Although online programs tend to attract mainly male, white U.S. citizens, in this cohort 40 percent of learners identify as Asian, African-American or other. Of this 40 percent, 32 percent of learners identify as Asian while four percent identify as African American. Overall, seven percent of learners indicated they are Hispanic.

More than a third of learners already have graduate degrees
Thirty-seven percent of learners in this cohort already have graduate degrees. Of this group, 89 percent hold master’s degrees, 7 percent have doctoral degrees, and 4 percent have law degrees. Dean Baker pointed out the significance of this data, “The fact that so many already have graduate degrees and applied to our program shows the value of a Georgia Tech credential as well as the high demand for professional education in analytics.” 

According to a 2011 report on big data, the McKinsey Global Institute predicts that organizations in the United States will face a shortage of 140,000 to 190,000 employees with deep analytical skills, as well as 1.5 million managers and analysts who are able to use big data analysis effectively. 

Based on applicant feedback, one main motivation for applying to the OMS Analytics is to become a chief data officer. The top three motivations include the following:

  • Obtain a leadership role in analytics.
  • Attain a strategic leadership role or enhance one’s strategic leadership role.
  • Contribute analytics and business intelligence to one’s organization. 

Learners represent a wide range of professional backgrounds
This group of adult learners comes from a range of industries and professional backgrounds. Sixteen percent of learners in this cohort have a computer science or information technology background while 14 percent come from finance, insurance or banking. Other well represented industries include education, telecommunications, transportation and supply chain, government and defense, and manufacturing. The three most common job titles are analyst, manager and engineer. The seventh most common job tite is vice president, which means that at least five percent of the learners in this class are at VP level.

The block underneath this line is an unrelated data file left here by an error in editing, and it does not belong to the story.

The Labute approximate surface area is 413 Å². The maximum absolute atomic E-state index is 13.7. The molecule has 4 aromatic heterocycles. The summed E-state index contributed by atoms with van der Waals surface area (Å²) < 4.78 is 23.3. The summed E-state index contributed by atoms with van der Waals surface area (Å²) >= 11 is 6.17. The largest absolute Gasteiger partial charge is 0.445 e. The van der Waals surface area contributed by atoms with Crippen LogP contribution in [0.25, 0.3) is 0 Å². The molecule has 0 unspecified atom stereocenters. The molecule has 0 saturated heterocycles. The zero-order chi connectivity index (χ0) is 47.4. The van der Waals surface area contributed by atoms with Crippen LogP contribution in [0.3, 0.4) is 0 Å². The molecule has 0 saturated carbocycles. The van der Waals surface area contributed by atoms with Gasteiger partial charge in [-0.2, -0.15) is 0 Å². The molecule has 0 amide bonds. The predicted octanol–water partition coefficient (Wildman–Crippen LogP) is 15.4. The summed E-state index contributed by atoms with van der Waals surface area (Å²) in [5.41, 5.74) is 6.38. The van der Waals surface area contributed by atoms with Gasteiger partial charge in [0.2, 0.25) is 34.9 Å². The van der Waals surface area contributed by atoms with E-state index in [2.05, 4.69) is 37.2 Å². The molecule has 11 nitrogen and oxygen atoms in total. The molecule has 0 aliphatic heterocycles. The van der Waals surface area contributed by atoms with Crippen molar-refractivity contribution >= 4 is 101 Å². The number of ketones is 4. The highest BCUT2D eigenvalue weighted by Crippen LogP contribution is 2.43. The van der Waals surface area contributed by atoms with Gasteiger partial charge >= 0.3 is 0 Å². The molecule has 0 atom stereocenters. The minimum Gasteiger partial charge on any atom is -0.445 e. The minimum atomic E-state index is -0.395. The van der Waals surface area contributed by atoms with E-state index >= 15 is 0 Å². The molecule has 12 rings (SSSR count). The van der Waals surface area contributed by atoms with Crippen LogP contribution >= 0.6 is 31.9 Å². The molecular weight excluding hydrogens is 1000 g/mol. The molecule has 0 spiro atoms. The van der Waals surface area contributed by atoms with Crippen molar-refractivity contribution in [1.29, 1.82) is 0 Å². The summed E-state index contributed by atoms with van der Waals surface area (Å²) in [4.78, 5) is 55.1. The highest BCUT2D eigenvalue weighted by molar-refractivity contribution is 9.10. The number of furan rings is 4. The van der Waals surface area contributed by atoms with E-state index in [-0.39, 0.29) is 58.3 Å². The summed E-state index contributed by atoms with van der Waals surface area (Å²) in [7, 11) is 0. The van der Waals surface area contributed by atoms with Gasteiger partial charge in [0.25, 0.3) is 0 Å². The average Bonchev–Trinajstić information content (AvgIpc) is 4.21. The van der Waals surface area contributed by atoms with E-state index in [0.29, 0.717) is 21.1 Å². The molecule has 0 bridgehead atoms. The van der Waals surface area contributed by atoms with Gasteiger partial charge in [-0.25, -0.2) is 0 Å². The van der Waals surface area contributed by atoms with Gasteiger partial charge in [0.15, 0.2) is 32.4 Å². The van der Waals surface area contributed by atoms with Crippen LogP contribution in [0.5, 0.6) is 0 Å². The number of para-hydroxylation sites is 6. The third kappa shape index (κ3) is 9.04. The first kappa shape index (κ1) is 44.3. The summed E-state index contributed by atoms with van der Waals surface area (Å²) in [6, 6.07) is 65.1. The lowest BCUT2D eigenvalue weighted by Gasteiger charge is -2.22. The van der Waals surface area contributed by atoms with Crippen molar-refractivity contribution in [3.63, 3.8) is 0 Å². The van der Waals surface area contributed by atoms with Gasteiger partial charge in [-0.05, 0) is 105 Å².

“Different backgrounds and experiences create the diversity of thought that is very important in an interactive online program like ours,“ said Yakut Gazi, associate dean of learning systems at Georgia Tech Professional Education. “Our courses in this program have group work, peer evaluation, and discussion forums, and we expect to see many instances of learning from each other in this group of students with extraordinary backgrounds,“ she added. “We also expect that these learners will form connections that transcend this program. This is another advantage of this Georgia Tech degree – incredible learner experience that surrounds the curriculum.”

Courses are prepared in-house for online delivery
The OMS Analytics is offered in collaboration with edX, the leading nonprofit MOOC provider. Building upon the success of the OMS CS degree, the OMS Analytics includes two new features, a practicum experience at scale and an alternative pathway to enter the program by taking the Analytics: Essential Tools and Methods MicroMasters© program, which is offered by edX.

A key difference between the OMS CS and Georgia Tech’s latest at-scale degree is that courses for the OMS Analytics are designed and produced for online delivery in-house by Georgia Tech Professional Education via edX.org. Within less than a year, the division’s learning design team of instructional designers, interactive media producers, graphic artists, editors and simulation experts worked with faculty and leadership to develop seven courses for the master’s and the MicroMasters© program, offered by edX.

Applications for spring 2018 are open
Georgia Tech is currently taking applications for the OMS Analytics for Spring 2018. The application deadline for early decision is September 1, 2017. For regular decision, the deadline is October 15, 2017. For more information, visit omsanalytics.gatech.edu.